Mothers are pretty special, and really, they deserve to be treated and celebrated everyday.
Clearly, though, that’s not always possible, so Mother’s Day is a good reminder to say thank you to your mum, and anyone else who cares for you in your life.
Honouring and thanking your mum isn’t a new idea, either. It’s actually been going on for thousands of years.
All around the world, ancient cultures realised the importance of celebrating everything mums do for their children and for life itself. After all, where would we be without them?
Many ancient cultures believed in the power of mothers as the givers of life.
Aboriginal and Torres Strait Islander peoples, for example, held a belief in the Earth as a mother of everything. Therefore, the earth needed to be cared for, respected and also listened to.
The Ancient Greeks and Romans venerated or celebrated a mother figure that had many names, but was usually understood to be the mother of all gods or the giver of life to gods, animals and human beings. Festivals to celebrate her often happened in spring – when new life of all kinds was typically celebrated.
The first Mother’s Day
In Europe, Mother’s Day celebrations began in the Christian tradition with a religious festival known as Mothering Sunday.
It was celebrated on the fourth Sunday of Lent, when Christians were generally expected to return home to their hometowns for special services they went to as children – called their mother churches.
Slowly over the centuries, Mothering Sunday began to be celebrated more widely and children would begin to give their mothers flowers on Mothering Sunday.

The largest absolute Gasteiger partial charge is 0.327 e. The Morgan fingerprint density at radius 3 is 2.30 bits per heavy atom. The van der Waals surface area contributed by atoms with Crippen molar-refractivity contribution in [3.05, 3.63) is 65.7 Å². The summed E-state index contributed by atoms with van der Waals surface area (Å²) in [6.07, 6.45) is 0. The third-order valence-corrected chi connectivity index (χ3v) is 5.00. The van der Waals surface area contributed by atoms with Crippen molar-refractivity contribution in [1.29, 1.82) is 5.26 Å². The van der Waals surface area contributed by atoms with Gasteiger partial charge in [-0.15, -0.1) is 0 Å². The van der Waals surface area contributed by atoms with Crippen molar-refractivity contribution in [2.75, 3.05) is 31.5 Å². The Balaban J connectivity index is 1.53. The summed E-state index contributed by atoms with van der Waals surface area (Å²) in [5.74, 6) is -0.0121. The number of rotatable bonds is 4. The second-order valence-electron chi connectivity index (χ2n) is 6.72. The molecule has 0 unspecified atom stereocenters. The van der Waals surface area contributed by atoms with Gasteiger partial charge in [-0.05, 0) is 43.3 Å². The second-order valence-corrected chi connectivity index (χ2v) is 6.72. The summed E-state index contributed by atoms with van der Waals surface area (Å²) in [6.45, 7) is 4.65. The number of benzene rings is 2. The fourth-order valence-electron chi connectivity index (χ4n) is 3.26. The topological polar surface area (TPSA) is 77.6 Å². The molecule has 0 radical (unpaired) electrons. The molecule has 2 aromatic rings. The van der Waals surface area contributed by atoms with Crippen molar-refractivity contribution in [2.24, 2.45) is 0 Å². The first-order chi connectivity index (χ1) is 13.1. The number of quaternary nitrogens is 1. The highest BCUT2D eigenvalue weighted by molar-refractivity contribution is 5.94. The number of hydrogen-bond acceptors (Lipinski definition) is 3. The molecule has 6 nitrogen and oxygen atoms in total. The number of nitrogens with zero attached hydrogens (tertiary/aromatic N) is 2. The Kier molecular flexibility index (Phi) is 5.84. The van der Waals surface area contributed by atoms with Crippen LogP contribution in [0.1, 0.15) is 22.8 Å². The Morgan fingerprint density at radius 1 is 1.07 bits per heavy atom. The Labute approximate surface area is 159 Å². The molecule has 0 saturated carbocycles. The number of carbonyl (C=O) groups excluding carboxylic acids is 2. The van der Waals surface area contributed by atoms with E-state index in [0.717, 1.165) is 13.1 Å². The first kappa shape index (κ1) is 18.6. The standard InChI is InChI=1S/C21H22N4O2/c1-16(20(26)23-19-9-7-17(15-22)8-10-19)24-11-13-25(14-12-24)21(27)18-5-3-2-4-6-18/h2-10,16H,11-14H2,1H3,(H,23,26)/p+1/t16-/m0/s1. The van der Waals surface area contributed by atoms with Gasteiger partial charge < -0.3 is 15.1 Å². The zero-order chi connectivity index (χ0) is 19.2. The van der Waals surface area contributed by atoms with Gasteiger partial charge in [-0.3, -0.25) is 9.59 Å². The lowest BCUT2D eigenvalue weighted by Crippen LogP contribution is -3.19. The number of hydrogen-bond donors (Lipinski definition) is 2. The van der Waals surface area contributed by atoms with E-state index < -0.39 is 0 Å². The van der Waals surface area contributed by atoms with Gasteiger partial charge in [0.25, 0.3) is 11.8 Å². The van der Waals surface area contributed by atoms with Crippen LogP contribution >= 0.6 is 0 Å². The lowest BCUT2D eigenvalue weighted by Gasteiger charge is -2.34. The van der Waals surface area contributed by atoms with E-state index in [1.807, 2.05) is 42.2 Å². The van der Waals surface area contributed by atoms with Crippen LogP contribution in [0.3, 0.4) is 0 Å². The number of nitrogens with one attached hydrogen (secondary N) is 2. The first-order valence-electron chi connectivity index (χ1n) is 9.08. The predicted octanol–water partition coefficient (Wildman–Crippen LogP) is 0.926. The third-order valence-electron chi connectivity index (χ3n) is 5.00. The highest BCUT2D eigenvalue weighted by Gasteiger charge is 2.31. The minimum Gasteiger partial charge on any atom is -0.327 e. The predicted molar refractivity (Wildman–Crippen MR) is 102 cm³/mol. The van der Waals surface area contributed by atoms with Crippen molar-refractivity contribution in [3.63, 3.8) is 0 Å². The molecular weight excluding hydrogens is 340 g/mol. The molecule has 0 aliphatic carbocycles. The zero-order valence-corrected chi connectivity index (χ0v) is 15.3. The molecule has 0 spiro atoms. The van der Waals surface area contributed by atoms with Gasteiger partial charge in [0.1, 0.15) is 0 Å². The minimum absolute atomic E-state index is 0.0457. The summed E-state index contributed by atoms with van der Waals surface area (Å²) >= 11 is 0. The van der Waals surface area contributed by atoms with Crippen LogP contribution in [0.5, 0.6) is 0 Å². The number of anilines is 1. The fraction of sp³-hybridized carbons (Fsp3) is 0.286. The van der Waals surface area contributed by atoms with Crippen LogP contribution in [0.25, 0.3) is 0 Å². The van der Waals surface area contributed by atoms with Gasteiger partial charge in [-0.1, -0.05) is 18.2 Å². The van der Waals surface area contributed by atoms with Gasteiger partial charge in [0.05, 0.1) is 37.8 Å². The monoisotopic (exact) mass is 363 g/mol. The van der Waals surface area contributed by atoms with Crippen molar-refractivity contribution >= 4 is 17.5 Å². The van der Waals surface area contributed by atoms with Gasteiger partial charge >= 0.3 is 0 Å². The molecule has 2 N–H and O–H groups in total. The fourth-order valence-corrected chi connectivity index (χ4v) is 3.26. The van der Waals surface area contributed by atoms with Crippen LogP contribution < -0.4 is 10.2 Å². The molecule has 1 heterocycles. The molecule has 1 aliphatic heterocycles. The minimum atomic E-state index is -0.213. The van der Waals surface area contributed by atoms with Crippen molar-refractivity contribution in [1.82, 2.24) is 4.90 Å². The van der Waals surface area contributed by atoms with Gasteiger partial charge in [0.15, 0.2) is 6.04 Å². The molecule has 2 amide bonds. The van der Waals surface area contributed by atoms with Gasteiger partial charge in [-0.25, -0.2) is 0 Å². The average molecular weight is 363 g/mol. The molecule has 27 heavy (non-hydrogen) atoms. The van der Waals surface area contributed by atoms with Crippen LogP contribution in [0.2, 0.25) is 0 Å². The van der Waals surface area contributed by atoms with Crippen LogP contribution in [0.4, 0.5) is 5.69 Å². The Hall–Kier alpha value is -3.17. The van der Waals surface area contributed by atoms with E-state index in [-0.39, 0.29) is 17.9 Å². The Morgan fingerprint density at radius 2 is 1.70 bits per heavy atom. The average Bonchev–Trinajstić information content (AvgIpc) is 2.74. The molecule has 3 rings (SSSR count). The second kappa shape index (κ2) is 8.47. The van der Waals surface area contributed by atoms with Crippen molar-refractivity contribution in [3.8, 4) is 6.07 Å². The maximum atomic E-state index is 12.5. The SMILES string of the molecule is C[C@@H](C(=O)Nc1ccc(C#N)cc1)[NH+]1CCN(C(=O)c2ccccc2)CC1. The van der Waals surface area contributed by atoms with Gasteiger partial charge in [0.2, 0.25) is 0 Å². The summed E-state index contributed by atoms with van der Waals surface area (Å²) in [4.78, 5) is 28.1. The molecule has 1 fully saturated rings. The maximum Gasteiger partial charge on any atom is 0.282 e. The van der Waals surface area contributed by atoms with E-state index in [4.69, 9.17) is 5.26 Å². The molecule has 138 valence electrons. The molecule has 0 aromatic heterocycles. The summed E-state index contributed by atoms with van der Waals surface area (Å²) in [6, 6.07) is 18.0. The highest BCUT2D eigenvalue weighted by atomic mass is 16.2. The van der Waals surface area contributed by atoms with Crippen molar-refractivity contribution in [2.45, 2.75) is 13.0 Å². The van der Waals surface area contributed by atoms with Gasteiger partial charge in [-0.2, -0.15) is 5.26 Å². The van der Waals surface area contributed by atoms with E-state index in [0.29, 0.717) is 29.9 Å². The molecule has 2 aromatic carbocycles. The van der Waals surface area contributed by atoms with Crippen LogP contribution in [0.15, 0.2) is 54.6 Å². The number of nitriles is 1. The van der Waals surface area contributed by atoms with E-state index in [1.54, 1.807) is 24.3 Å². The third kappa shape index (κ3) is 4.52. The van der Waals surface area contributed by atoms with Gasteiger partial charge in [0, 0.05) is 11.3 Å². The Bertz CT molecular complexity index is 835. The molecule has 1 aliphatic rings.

In 1870, US anti-war campaigners and women’s right activists wrote a call to action known as the ‘Mother’s Day Proclamation’, asking mothers to unite in support of world peace.
Later on, the first US Mother’s Day was in 1908 – kick-started by one of the daughters of the original anti-war campaigners, called Anna Jarvis. The symbol of the day quickly became the white carnation in honour of her own mother who nursed soldiers during the war.
The official day became the Second Sunday in May in 1914 – as declared by US President Woodrow Wilson.
Mother’s Day in Australia
In Australia, the first official celebration of Mother’s Day was in 1924.
It was started by a Sydneysider called Janet Hayden. Originally, she wanted to do something to provide support to elderly mothers who were often lonely at a hospital she visited.
Schools and businesses began donating gifts to provide some much-needed cheer for the women who had lost sons and husbands in the first world war.
Like in the US, Mother’s Day is celebrated on the second Sunday of May, although it’s not an official holiday.
Most people celebrate with simple things such as offering bouquets of flowers to their mothers, having family lunches together, or just spending some quality time with each other.
If you’re in need of flowers, there are many online florists offering convenient delivery straight to your mum’s doorstep. For example, check out Boydita if you’re in need of a flower delivery Central Coast service.
Mother’s Day Around the World
Many countries around the world celebrate Mother’s Day – although many do so on different dates and at different times of the year.
A lot of Arab countries celebrate on 21 March, which is an equinox and the first day of spring. It’s a day of gift-giving and celebration.
In Thailand, the holiday is observed on 12 August to mark the birthday of the much-revered Queen Sirikit. There are often many celebrations and parades with jasmine the usual gift offered to mothers.
Mexicans take Mother’s Day really seriously. It falls on 10 May and most families go out to a restaurant and celebrate by sharing food, listening to music and gifting flowers.
In the former Soviet Union, mothers were celebrated on 8 March – a date which has since become globally-renowned as International Women’s Day to honour women and reflect on the path towards gender equality. Even now that there’s an official day in November, most gifts are given in March.
In Japan, the day used to be celebrated in line with the birthday of the Empress Koujun, although it’s now been moved to the second Sunday in May.
Many other countries – India and China included – also celebrate the day on the second Sunday in May as the holiday has been imported from the United States.